2 - Things that the U.S. government could realistically do in the
short and medium term (i.e., 0-10 year time frame) that would help
bridge the trust gap.  If your answer is "Don't do dumb things!", it
would be better and more useful to provide *examples* of what not to
do.

3 - Things that the U.S. government could realistically do in the
longer term to do the same.

Please send your responses to [hidden email].  (I set up this
email address, but I'd like to keep the traffic separate from my
non-Commission work email.)  I promise to read as many as I can
individually and share what I learn with the commission membership.

Also, feel free to circulate this call for input to anyone else you
feel would want to comment.

Thanks much

Herb

=======================================================================
Herb Lin
Senior Research Scholar, Center for International Security and Cooperation
Research Fellow, Hoover Institution
Stanford University
Stanford, CA  94305  USA
[hidden email]
650-497-8600 office || 202-841-0525 cell || 202-540-9878 fax
AIM herblin (any time you see me)
Skype herbert_lin (usually by appointment)
Twitter @HerbLinCyber
This message was sent to the list address and trashed, but can be found
online.

- - - End forwarded message - - -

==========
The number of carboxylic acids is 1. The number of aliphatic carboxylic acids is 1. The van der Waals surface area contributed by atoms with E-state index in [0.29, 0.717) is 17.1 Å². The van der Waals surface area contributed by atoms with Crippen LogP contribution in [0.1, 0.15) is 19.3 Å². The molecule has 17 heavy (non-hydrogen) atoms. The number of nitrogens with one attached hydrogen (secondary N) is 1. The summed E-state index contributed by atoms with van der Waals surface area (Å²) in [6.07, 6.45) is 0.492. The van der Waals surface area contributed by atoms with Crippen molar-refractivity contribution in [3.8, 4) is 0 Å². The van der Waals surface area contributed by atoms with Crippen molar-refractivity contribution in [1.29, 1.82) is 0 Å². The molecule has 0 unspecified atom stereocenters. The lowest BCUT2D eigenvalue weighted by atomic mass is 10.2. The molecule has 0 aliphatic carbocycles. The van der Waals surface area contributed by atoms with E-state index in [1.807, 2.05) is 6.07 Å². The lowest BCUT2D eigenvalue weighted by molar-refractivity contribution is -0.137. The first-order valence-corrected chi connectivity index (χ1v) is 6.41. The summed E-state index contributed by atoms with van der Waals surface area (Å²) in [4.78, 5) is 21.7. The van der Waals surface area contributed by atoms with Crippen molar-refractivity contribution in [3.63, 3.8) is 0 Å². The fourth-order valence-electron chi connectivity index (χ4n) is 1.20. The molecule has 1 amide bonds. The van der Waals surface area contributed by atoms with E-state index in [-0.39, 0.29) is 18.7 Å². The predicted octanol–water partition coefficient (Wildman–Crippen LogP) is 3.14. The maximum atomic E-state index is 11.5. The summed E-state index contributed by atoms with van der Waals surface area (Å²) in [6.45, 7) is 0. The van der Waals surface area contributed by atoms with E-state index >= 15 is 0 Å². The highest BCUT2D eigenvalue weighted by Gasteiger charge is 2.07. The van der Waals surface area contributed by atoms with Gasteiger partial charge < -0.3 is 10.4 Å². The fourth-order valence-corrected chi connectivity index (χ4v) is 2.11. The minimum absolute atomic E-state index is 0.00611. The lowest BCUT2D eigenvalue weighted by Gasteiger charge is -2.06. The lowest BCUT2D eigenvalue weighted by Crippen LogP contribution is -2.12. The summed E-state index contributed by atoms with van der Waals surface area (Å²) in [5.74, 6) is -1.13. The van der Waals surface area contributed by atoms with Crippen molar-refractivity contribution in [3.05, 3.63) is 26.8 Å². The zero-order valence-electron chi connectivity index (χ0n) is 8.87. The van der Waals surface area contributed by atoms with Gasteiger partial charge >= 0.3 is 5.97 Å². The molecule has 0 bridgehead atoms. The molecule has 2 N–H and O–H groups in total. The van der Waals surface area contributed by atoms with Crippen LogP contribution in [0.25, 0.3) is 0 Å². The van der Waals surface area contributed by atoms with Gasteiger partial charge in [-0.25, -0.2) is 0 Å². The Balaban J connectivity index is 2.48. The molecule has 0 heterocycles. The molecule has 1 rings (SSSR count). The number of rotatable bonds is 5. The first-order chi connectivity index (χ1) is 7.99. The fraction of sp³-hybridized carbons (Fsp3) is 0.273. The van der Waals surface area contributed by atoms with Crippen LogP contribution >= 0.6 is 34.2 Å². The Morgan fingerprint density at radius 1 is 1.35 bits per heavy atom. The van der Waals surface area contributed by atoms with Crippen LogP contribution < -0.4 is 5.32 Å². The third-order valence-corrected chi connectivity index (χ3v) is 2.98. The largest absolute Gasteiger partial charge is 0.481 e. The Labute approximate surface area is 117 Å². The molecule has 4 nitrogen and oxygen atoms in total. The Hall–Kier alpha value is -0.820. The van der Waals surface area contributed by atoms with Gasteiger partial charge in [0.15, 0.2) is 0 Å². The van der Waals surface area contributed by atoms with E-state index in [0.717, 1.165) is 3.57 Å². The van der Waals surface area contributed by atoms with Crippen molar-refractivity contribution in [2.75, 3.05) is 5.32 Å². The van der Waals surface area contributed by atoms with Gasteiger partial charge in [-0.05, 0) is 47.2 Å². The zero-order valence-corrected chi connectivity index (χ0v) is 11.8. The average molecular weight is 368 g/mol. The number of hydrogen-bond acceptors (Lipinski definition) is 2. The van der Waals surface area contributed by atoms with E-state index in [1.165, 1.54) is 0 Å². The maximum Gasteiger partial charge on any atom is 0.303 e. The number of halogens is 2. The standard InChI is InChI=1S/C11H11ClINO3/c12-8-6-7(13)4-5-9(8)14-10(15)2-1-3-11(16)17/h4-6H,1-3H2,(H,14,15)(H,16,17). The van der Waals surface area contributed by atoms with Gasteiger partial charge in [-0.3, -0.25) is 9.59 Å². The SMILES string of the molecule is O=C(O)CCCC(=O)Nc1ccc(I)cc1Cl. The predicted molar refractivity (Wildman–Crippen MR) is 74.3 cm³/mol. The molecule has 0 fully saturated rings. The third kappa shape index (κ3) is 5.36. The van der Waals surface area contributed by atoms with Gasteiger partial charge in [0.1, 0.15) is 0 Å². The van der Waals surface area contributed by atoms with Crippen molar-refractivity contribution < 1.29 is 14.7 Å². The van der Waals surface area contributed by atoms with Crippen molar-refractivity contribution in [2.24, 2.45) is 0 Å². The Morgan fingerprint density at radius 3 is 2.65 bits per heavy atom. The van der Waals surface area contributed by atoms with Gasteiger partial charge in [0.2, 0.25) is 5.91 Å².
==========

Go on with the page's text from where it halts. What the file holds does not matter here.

_______________________________________________
Discuss mailing list
[hidden email]
http://lists.hackerspaces.org/mailman/listinfo/discuss
Reply | Threaded
Open this post in threaded view
|  
Report Content as Inappropriate

Re: [hackerspaces] Fwd: Call for input to President's Commission on Enhancing Cybersecurity - bridging the trust gap between the IT community and the US government

Walter van Holst
On 2016-07-18 02:56, Cecilia Tanaka wrote:

> - - - Begin forwarded message - - -
>
> Date: July 15, 2016 at 3:21:32 PM EDT
> From: Herb Lin <[hidden email]>
> To: "'David Farber ([hidden email])'" <[hidden email]>, ip
> <[hidden email]>
> Subject: Call for input to President's Commission on Enhancing
>    Cybersecurity - bridging the trust gap between the IT community
>    and the US government
>
> Dear IPers -
>
> You may know that President Obama has established a commission to
> consider how to strengthen cybersecurity in both the public and
> private sectors while protecting privacy, ensuring public safety and